1 Commitment and support of management – consistent management practices needed throughout the business with effective policies, practices and processes.
2 Clear guidelines must be considered, documented, communicated and consistently applied.
3 The contract agreement should state what times the employer and employee should be available by phone, email, etc.
4 A greater need for a well thought out policy on training for staff and managers.
5 A method of evaluation of success – clear criteria measureable against goals.
Characteristics of a suitable employee; a good employee is a good employee no matter whether on site or off site, independent thinkers, self-starters, productive workers who understand the requirements of the job, little supervision needed, good communicators in terms of letting people know where they are, seek out communications (proactive communicators), happy in their own company, seek out resources, well organised, actively seek off farm activity, can separate home from work, work with technology, know when to take a break .They enjoy learning independently, have the ability to resolve their own problems, demonstrate initiative, make well thought out decisions quickly, set and stick to a schedule, can handle admin and can pace themselves.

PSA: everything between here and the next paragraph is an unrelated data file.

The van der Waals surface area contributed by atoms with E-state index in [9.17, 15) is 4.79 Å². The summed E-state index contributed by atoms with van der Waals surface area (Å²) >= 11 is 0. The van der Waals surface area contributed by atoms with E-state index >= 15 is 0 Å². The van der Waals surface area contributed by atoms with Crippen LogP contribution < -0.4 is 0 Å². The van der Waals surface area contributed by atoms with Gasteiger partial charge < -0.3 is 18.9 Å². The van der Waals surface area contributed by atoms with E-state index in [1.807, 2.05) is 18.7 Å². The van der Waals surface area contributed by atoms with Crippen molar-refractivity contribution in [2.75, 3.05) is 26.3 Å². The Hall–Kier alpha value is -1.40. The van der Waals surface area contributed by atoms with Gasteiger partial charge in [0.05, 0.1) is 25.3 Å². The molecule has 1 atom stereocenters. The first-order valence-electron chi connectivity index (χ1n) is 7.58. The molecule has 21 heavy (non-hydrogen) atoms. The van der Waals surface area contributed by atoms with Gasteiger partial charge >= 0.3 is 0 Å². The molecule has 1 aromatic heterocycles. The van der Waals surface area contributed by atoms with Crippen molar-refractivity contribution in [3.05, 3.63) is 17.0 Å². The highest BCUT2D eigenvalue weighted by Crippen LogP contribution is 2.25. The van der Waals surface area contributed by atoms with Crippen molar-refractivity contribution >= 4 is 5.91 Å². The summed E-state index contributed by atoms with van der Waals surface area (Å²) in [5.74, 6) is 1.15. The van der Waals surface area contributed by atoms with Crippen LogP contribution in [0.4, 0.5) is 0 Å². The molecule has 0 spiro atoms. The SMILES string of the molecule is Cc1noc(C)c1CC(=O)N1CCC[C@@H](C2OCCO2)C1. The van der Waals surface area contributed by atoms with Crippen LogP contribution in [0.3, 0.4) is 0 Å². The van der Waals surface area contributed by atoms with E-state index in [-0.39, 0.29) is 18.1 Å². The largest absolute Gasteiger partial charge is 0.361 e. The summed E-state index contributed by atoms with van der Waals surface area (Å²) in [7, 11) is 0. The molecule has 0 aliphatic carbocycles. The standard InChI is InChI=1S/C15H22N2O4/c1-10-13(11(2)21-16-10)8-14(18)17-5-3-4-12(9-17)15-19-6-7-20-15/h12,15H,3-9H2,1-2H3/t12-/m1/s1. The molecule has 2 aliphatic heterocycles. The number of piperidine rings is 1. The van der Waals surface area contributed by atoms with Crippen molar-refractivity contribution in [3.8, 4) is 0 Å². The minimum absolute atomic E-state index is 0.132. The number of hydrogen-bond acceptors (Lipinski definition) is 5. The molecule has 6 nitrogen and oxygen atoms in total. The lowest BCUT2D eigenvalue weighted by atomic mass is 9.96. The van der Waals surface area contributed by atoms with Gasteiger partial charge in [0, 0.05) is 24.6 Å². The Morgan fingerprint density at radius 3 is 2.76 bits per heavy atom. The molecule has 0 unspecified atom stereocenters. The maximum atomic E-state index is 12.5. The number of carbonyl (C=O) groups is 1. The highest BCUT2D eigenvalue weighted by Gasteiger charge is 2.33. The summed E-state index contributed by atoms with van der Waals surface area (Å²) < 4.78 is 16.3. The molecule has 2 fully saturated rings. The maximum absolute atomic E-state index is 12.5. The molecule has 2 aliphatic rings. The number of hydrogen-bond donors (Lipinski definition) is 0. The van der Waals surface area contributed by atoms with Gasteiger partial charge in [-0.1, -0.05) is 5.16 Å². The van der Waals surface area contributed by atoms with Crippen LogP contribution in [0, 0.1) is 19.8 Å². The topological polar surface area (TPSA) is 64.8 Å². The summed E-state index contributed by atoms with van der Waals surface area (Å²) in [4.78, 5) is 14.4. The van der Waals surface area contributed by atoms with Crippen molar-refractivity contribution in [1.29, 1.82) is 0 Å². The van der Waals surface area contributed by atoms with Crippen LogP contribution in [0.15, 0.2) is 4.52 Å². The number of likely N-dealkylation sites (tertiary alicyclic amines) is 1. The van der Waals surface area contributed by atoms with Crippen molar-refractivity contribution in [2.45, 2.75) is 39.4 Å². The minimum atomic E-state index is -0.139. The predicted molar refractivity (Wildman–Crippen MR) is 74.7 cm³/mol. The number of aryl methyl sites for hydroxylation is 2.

Training off-site workers and their managers; training is critical to success. The ability to manage through outcomes rather than process, clear expectations and regular communications are skills that need honing. Managers must take responsibility for off-site workers. There are leadership opportunities for employers, and employees who are given the responsibility to run a team.
There are three parts to training; employees, employers and team training.
EMPLOYEE; skills for I.T. communication, strategies to cope with isolation and learning to be a proactive communicator will help to retain some face to face communication.